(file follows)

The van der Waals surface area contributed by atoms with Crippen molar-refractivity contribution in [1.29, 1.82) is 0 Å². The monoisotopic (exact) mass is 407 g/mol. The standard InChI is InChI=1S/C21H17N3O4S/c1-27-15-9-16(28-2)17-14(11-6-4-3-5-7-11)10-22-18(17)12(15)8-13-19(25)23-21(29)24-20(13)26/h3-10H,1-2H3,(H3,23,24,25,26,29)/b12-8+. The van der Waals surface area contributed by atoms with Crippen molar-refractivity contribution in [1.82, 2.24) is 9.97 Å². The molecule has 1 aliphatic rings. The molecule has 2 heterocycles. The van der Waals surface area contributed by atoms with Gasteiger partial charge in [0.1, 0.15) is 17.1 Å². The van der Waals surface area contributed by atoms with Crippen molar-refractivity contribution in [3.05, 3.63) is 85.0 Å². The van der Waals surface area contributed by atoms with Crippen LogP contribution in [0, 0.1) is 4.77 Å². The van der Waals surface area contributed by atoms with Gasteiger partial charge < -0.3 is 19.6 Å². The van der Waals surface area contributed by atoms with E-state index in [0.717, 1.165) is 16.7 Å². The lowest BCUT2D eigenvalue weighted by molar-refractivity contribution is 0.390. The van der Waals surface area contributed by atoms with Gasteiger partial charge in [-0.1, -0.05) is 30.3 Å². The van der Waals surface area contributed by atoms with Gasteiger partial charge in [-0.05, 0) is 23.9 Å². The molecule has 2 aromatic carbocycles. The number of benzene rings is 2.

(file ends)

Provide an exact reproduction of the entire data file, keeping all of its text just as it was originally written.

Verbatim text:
The van der Waals surface area contributed by atoms with Crippen molar-refractivity contribution in [1.29, 1.82) is 0 Å². The monoisotopic (exact) mass is 407 g/mol. The standard InChI is InChI=1S/C21H17N3O4S/c1-27-15-9-16(28-2)17-14(11-6-4-3-5-7-11)10-22-18(17)12(15)8-13-19(25)23-21(29)24-20(13)26/h3-10H,1-2H3,(H3,23,24,25,26,29)/b12-8+. The van der Waals surface area contributed by atoms with Crippen molar-refractivity contribution in [1.82, 2.24) is 9.97 Å². The molecule has 1 aliphatic rings. The molecule has 2 heterocycles. The van der Waals surface area contributed by atoms with Gasteiger partial charge in [0.1, 0.15) is 17.1 Å². The van der Waals surface area contributed by atoms with Crippen molar-refractivity contribution in [3.05, 3.63) is 85.0 Å². The van der Waals surface area contributed by atoms with Crippen LogP contribution in [0, 0.1) is 4.77 Å². The van der Waals surface area contributed by atoms with Gasteiger partial charge < -0.3 is 19.6 Å². The van der Waals surface area contributed by atoms with E-state index in [0.717, 1.165) is 16.7 Å². The lowest BCUT2D eigenvalue weighted by molar-refractivity contribution is 0.390. The van der Waals surface area contributed by atoms with Gasteiger partial charge in [-0.1, -0.05) is 30.3 Å². The van der Waals surface area contributed by atoms with Gasteiger partial charge in [-0.05, 0) is 23.9 Å². The molecule has 2 aromatic carbocycles. The number of benzene rings is 2.